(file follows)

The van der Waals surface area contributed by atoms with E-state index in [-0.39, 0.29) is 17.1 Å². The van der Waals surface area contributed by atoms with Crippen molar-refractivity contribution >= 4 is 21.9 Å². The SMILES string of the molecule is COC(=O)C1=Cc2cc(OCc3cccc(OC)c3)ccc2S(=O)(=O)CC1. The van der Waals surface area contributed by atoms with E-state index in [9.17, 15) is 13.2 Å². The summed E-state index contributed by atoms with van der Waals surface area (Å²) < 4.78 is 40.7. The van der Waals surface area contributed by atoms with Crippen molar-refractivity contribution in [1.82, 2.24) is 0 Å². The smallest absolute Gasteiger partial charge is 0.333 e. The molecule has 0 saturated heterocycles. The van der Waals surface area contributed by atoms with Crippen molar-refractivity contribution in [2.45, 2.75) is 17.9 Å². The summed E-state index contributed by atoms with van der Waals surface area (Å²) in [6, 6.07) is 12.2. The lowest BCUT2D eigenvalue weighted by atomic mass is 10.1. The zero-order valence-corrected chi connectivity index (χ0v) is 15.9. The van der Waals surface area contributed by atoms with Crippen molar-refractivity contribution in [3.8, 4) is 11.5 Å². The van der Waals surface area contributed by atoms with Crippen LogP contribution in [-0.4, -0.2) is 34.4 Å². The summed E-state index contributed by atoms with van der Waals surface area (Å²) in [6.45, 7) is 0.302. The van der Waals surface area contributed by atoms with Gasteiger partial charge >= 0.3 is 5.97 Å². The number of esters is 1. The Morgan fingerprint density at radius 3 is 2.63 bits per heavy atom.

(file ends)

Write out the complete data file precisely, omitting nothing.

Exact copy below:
The van der Waals surface area contributed by atoms with E-state index in [-0.39, 0.29) is 17.1 Å². The van der Waals surface area contributed by atoms with Crippen molar-refractivity contribution >= 4 is 21.9 Å². The SMILES string of the molecule is COC(=O)C1=Cc2cc(OCc3cccc(OC)c3)ccc2S(=O)(=O)CC1. The van der Waals surface area contributed by atoms with E-state index in [9.17, 15) is 13.2 Å². The summed E-state index contributed by atoms with van der Waals surface area (Å²) < 4.78 is 40.7. The van der Waals surface area contributed by atoms with Crippen molar-refractivity contribution in [1.82, 2.24) is 0 Å². The smallest absolute Gasteiger partial charge is 0.333 e. The molecule has 0 saturated heterocycles. The van der Waals surface area contributed by atoms with Crippen molar-refractivity contribution in [2.45, 2.75) is 17.9 Å². The summed E-state index contributed by atoms with van der Waals surface area (Å²) in [6, 6.07) is 12.2. The lowest BCUT2D eigenvalue weighted by atomic mass is 10.1. The zero-order valence-corrected chi connectivity index (χ0v) is 15.9. The van der Waals surface area contributed by atoms with Crippen molar-refractivity contribution in [3.8, 4) is 11.5 Å². The van der Waals surface area contributed by atoms with Crippen LogP contribution in [-0.4, -0.2) is 34.4 Å². The summed E-state index contributed by atoms with van der Waals surface area (Å²) in [6.45, 7) is 0.302. The van der Waals surface area contributed by atoms with Gasteiger partial charge >= 0.3 is 5.97 Å². The number of esters is 1. The Morgan fingerprint density at radius 3 is 2.63 bits per heavy atom.